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The E-Sylum:  Volume 11, Number 8, February 24, 2008, Article 6

NEW BOOK: BIOGRAPHY OF THE DOLLAR BY CRAIG KARMIN

[Tom Fort forwarded this review of a new book from The
Economist.  Written by Craig Karmin, the book is "Biography
of the Dollar: How the Mighty Buck Conquered the World and
Why It's Under Siege."  The review opens with an anecdote
about the BEP's Mutilated Currency Division.  -Editor]

A man's angry wife once ran $30,000 of his life savings
though a paper shredder. Fortunately the nest-egg was in
dollars and help was at hand in a little-known corner of
America's federal bureaucracy. Since 1862 the Mutilated
Currency Division of the Bureau of Engraving and Printing
has pieced together partially destroyed American currency.
So long as 51% of a bill remains and can be proved genuine,
Uncle Sam will refund its full value.

With magnifying glasses, tweezers, scalpels and many gallons
of disinfectant, the mutilated-currency specialists can spend
up to two years analysing a single bill. "We don't care if
it was in a fire, buried underground or water-damaged," says
one. "Maybe your dog ate it. Came out the other end. Clean it
up a bit. We'll take care of it." In 2006 the currency
forensics handled about 20,000 cases and sent out cheques
worth $66m.

This tale is one of the many fascinating titbits that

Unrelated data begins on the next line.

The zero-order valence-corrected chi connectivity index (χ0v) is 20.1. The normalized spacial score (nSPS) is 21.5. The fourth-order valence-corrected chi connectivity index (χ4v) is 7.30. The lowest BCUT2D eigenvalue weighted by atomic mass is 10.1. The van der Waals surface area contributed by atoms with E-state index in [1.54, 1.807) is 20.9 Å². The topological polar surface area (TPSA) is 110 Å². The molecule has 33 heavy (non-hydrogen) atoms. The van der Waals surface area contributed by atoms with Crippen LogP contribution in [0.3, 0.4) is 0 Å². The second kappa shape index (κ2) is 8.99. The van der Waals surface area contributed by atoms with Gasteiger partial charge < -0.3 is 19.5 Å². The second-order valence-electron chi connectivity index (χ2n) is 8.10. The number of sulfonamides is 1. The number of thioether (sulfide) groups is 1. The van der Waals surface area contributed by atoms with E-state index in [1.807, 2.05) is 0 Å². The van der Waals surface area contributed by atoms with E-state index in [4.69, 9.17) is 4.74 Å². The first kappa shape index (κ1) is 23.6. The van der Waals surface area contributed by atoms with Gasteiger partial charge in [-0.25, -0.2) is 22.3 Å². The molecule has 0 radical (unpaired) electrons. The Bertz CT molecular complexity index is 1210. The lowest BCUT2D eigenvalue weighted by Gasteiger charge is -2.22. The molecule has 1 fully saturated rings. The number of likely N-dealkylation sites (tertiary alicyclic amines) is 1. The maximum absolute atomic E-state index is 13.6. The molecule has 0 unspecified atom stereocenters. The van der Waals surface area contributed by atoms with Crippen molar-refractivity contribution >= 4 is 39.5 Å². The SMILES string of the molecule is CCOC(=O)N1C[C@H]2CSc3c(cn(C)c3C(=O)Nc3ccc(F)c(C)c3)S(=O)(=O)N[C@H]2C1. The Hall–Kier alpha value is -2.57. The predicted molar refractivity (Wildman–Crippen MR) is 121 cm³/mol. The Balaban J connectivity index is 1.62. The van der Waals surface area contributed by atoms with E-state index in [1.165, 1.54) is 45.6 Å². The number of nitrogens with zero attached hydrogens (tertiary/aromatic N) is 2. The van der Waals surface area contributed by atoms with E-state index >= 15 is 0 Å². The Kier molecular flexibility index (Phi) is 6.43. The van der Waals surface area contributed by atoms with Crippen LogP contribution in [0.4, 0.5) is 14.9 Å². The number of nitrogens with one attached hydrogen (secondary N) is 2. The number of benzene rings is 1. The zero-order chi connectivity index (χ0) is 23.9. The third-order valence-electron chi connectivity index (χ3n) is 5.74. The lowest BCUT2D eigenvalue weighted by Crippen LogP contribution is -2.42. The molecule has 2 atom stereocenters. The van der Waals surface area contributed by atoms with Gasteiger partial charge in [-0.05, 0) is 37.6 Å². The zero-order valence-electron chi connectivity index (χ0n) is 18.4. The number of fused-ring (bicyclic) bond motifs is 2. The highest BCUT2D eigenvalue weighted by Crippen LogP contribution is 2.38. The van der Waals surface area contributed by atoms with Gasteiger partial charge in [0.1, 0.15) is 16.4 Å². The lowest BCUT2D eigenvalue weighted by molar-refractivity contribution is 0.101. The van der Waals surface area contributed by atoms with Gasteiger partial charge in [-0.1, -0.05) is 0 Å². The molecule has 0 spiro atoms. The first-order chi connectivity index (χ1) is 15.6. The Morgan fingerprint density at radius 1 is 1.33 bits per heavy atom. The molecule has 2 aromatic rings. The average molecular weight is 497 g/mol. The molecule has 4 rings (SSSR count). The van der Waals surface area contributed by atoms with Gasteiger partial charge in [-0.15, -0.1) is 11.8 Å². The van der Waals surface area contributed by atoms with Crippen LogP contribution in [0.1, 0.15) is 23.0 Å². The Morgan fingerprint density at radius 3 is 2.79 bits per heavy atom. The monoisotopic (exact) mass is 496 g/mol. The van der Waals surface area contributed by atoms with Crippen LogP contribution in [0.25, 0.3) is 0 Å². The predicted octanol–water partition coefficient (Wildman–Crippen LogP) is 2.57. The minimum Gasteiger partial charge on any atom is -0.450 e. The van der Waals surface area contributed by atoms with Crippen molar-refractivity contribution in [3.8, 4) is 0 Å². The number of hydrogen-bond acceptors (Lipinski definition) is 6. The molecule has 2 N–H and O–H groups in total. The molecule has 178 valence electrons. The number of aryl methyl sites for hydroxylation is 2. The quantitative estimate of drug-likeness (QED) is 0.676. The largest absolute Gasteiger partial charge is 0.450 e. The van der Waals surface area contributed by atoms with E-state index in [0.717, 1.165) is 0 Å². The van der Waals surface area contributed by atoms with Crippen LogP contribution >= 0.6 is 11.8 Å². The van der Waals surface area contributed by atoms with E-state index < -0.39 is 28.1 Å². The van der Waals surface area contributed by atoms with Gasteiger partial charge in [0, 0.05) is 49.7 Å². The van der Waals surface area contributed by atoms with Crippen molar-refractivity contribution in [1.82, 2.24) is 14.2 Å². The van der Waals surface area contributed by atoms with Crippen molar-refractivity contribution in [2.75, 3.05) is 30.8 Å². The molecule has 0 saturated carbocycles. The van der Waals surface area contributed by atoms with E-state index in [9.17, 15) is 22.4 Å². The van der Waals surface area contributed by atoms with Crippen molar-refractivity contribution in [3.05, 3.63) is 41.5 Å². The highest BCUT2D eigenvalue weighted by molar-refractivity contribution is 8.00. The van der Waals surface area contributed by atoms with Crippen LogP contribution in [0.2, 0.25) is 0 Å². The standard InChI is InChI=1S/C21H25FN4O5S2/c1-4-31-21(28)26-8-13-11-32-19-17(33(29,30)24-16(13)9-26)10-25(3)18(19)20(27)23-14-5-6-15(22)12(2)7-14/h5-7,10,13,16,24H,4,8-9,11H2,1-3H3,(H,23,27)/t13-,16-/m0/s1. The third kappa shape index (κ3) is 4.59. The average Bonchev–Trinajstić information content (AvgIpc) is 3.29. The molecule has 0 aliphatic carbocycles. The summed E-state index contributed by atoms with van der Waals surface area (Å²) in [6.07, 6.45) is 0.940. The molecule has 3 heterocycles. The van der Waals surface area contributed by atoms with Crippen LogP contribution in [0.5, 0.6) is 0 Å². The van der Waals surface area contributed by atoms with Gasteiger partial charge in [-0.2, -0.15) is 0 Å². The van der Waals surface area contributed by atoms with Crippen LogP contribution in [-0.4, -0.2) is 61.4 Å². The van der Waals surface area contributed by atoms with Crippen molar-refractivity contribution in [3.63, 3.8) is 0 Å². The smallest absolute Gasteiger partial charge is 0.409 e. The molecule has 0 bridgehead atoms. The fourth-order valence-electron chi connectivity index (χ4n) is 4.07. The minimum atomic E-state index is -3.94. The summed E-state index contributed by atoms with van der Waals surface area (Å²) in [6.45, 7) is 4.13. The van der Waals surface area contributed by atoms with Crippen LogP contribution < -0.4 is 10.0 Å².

Craig Karmin, a reporter for the WALL STREET JOURNAL,
has compiled in his "biography" of the dollar, a book that
tells the story of America's national currency. The approach
is partly historical. Mr Karmin describes the dollar's wild
youth. In the era of free banking between 1837 and 1863, for
instance, more than 700 banks could issue their own notes,
and as many as one-third of all bills were fake. He documents
the greenback's gradual rise as an international currency
after the creation of the Federal Reserve in 1913, and its
global dominance after the second world war.

It is a series of lively stories, full of first-hand reporting,
deftly woven together. You meet the hedge-fund honcho whose
firm is one of the world's biggest currency-trading specialists;
the Ecuadorean hotelier who had to change everything after his
country dollarised; the president of an online bank that offers
Americans foreign-currency accounts. Mr Karmin has not written
an important book about the dollar but he has written a jolly
entertaining one.

To read the complete article, see:
Full Story

  Wayne Homren, Editor

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